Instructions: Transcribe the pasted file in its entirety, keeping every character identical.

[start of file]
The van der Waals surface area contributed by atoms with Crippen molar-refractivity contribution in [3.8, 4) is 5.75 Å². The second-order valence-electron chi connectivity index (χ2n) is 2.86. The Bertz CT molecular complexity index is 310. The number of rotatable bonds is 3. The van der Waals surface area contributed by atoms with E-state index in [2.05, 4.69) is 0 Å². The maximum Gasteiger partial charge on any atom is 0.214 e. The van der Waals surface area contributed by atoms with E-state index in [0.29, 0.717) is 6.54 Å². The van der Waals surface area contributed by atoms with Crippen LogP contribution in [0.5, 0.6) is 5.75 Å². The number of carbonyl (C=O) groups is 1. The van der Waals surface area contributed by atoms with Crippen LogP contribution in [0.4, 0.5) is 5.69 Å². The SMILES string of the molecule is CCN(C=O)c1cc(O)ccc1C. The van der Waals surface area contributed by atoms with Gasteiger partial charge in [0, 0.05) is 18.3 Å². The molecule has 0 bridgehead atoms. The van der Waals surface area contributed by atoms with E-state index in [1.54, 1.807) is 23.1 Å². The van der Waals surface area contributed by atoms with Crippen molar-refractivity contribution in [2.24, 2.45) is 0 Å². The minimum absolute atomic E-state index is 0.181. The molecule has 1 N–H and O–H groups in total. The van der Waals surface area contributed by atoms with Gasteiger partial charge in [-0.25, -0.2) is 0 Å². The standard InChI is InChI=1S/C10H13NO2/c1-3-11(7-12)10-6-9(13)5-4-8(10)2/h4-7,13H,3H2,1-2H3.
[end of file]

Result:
The van der Waals surface area contributed by atoms with Crippen molar-refractivity contribution in [3.8, 4) is 5.75 Å². The second-order valence-electron chi connectivity index (χ2n) is 2.86. The Bertz CT molecular complexity index is 310. The number of rotatable bonds is 3. The van der Waals surface area contributed by atoms with E-state index in [2.05, 4.69) is 0 Å². The maximum Gasteiger partial charge on any atom is 0.214 e. The van der Waals surface area contributed by atoms with E-state index in [0.29, 0.717) is 6.54 Å². The van der Waals surface area contributed by atoms with Crippen LogP contribution in [0.5, 0.6) is 5.75 Å². The number of carbonyl (C=O) groups is 1. The van der Waals surface area contributed by atoms with Crippen LogP contribution in [0.4, 0.5) is 5.69 Å². The SMILES string of the molecule is CCN(C=O)c1cc(O)ccc1C. The van der Waals surface area contributed by atoms with Gasteiger partial charge in [0, 0.05) is 18.3 Å². The molecule has 0 bridgehead atoms. The van der Waals surface area contributed by atoms with E-state index in [1.54, 1.807) is 23.1 Å². The van der Waals surface area contributed by atoms with Crippen molar-refractivity contribution in [2.24, 2.45) is 0 Å². The minimum absolute atomic E-state index is 0.181. The molecule has 1 N–H and O–H groups in total. The van der Waals surface area contributed by atoms with Gasteiger partial charge in [-0.25, -0.2) is 0 Å². The standard InChI is InChI=1S/C10H13NO2/c1-3-11(7-12)10-6-9(13)5-4-8(10)2/h4-7,13H,3H2,1-2H3.